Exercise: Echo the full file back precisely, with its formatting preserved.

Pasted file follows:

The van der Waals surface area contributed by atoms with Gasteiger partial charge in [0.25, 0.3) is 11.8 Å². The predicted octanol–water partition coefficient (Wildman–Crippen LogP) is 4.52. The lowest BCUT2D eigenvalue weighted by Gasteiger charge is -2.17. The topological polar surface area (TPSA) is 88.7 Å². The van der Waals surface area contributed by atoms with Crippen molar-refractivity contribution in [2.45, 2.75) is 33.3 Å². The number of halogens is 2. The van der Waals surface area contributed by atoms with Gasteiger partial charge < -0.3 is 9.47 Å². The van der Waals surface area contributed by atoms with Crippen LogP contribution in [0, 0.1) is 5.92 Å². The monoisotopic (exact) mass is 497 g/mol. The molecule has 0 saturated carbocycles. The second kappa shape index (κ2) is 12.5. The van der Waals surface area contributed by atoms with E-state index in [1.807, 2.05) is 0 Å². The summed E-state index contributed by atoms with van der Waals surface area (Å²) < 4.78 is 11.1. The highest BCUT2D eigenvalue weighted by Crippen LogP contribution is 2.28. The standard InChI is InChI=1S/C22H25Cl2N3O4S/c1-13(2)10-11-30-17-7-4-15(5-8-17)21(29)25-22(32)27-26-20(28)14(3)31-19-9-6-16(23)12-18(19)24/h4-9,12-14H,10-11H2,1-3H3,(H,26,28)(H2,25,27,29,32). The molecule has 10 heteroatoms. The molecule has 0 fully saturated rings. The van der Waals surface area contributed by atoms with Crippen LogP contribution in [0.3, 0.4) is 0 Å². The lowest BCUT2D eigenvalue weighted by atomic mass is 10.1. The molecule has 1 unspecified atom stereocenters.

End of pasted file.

The van der Waals surface area contributed by atoms with Gasteiger partial charge in [0.25, 0.3) is 11.8 Å². The predicted octanol–water partition coefficient (Wildman–Crippen LogP) is 4.52. The lowest BCUT2D eigenvalue weighted by Gasteiger charge is -2.17. The topological polar surface area (TPSA) is 88.7 Å². The van der Waals surface area contributed by atoms with Crippen molar-refractivity contribution in [2.45, 2.75) is 33.3 Å². The number of halogens is 2. The van der Waals surface area contributed by atoms with Gasteiger partial charge < -0.3 is 9.47 Å². The van der Waals surface area contributed by atoms with Crippen LogP contribution in [0, 0.1) is 5.92 Å². The monoisotopic (exact) mass is 497 g/mol. The molecule has 0 saturated carbocycles. The second kappa shape index (κ2) is 12.5. The van der Waals surface area contributed by atoms with E-state index in [1.807, 2.05) is 0 Å². The summed E-state index contributed by atoms with van der Waals surface area (Å²) < 4.78 is 11.1. The highest BCUT2D eigenvalue weighted by Crippen LogP contribution is 2.28. The standard InChI is InChI=1S/C22H25Cl2N3O4S/c1-13(2)10-11-30-17-7-4-15(5-8-17)21(29)25-22(32)27-26-20(28)14(3)31-19-9-6-16(23)12-18(19)24/h4-9,12-14H,10-11H2,1-3H3,(H,26,28)(H2,25,27,29,32). The molecule has 10 heteroatoms. The molecule has 0 fully saturated rings. The van der Waals surface area contributed by atoms with Crippen LogP contribution in [0.3, 0.4) is 0 Å². The lowest BCUT2D eigenvalue weighted by atomic mass is 10.1. The molecule has 1 unspecified atom stereocenters.